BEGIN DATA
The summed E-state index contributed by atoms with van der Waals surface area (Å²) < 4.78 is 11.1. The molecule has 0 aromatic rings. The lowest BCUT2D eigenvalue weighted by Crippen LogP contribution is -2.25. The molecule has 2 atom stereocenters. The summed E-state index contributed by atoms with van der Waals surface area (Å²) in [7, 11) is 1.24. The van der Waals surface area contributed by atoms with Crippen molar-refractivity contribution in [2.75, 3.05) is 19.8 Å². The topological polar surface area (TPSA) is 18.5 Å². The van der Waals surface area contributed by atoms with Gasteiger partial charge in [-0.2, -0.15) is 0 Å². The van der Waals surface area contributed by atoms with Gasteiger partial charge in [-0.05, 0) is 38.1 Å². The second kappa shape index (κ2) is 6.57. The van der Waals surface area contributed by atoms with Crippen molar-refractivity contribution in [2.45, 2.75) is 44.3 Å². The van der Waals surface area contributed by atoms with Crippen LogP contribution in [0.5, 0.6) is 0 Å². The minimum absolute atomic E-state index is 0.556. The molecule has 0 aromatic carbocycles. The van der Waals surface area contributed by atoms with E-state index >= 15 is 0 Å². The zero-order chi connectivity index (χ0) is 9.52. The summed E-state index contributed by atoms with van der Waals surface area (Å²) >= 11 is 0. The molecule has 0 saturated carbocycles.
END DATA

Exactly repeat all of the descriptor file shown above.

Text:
The summed E-state index contributed by atoms with van der Waals surface area (Å²) < 4.78 is 11.1. The molecule has 0 aromatic rings. The lowest BCUT2D eigenvalue weighted by Crippen LogP contribution is -2.25. The molecule has 2 atom stereocenters. The summed E-state index contributed by atoms with van der Waals surface area (Å²) in [7, 11) is 1.24. The van der Waals surface area contributed by atoms with Crippen molar-refractivity contribution in [2.75, 3.05) is 19.8 Å². The topological polar surface area (TPSA) is 18.5 Å². The van der Waals surface area contributed by atoms with Gasteiger partial charge in [-0.2, -0.15) is 0 Å². The van der Waals surface area contributed by atoms with Gasteiger partial charge in [-0.05, 0) is 38.1 Å². The second kappa shape index (κ2) is 6.57. The van der Waals surface area contributed by atoms with Crippen molar-refractivity contribution in [2.45, 2.75) is 44.3 Å². The van der Waals surface area contributed by atoms with Crippen LogP contribution in [0.5, 0.6) is 0 Å². The minimum absolute atomic E-state index is 0.556. The molecule has 0 aromatic carbocycles. The van der Waals surface area contributed by atoms with E-state index >= 15 is 0 Å². The zero-order chi connectivity index (χ0) is 9.52. The summed E-state index contributed by atoms with van der Waals surface area (Å²) >= 11 is 0. The molecule has 0 saturated carbocycles.